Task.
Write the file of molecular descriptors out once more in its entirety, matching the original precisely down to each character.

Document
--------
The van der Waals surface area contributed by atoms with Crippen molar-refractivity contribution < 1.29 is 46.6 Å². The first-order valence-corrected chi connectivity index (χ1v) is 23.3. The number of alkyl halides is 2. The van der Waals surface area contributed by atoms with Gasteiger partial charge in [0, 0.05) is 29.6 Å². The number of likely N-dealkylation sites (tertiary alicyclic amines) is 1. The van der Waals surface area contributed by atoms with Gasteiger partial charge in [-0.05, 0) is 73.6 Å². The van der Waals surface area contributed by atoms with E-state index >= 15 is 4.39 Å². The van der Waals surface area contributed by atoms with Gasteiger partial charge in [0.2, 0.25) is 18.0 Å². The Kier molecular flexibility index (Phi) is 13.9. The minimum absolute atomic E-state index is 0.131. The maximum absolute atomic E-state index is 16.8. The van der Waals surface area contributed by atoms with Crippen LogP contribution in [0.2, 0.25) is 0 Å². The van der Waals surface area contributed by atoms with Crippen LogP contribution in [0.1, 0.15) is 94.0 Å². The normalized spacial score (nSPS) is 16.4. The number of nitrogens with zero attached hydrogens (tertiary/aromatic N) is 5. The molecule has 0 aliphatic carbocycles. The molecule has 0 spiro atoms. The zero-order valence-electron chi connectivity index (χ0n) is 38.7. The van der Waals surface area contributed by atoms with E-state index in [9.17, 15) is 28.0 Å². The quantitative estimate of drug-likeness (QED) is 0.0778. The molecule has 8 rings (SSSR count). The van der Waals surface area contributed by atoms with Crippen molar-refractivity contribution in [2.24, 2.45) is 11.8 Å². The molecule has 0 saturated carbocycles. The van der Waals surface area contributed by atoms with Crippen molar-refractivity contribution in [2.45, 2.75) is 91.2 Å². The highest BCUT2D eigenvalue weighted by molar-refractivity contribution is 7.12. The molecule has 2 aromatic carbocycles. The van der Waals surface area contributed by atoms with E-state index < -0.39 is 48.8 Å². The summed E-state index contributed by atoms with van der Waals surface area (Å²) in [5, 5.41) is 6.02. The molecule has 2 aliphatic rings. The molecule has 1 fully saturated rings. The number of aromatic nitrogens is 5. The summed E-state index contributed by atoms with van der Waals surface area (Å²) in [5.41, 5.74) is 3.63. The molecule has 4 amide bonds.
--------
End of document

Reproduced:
The van der Waals surface area contributed by atoms with Crippen molar-refractivity contribution < 1.29 is 46.6 Å². The first-order valence-corrected chi connectivity index (χ1v) is 23.3. The number of alkyl halides is 2. The van der Waals surface area contributed by atoms with Gasteiger partial charge in [0, 0.05) is 29.6 Å². The number of likely N-dealkylation sites (tertiary alicyclic amines) is 1. The van der Waals surface area contributed by atoms with Gasteiger partial charge in [-0.05, 0) is 73.6 Å². The van der Waals surface area contributed by atoms with E-state index >= 15 is 4.39 Å². The van der Waals surface area contributed by atoms with Gasteiger partial charge in [0.2, 0.25) is 18.0 Å². The Kier molecular flexibility index (Phi) is 13.9. The minimum absolute atomic E-state index is 0.131. The maximum absolute atomic E-state index is 16.8. The van der Waals surface area contributed by atoms with Crippen LogP contribution in [0.2, 0.25) is 0 Å². The van der Waals surface area contributed by atoms with Crippen LogP contribution in [0.1, 0.15) is 94.0 Å². The normalized spacial score (nSPS) is 16.4. The number of nitrogens with zero attached hydrogens (tertiary/aromatic N) is 5. The molecule has 0 aliphatic carbocycles. The molecule has 0 spiro atoms. The zero-order valence-electron chi connectivity index (χ0n) is 38.7. The van der Waals surface area contributed by atoms with E-state index in [9.17, 15) is 28.0 Å². The quantitative estimate of drug-likeness (QED) is 0.0778. The molecule has 8 rings (SSSR count). The van der Waals surface area contributed by atoms with Crippen molar-refractivity contribution in [2.24, 2.45) is 11.8 Å². The molecule has 0 saturated carbocycles. The van der Waals surface area contributed by atoms with Crippen molar-refractivity contribution in [2.45, 2.75) is 91.2 Å². The highest BCUT2D eigenvalue weighted by molar-refractivity contribution is 7.12. The molecule has 2 aromatic carbocycles. The van der Waals surface area contributed by atoms with E-state index < -0.39 is 48.8 Å². The summed E-state index contributed by atoms with van der Waals surface area (Å²) in [5, 5.41) is 6.02. The molecule has 2 aliphatic rings. The molecule has 1 fully saturated rings. The number of aromatic nitrogens is 5. The summed E-state index contributed by atoms with van der Waals surface area (Å²) in [5.41, 5.74) is 3.63. The molecule has 4 amide bonds.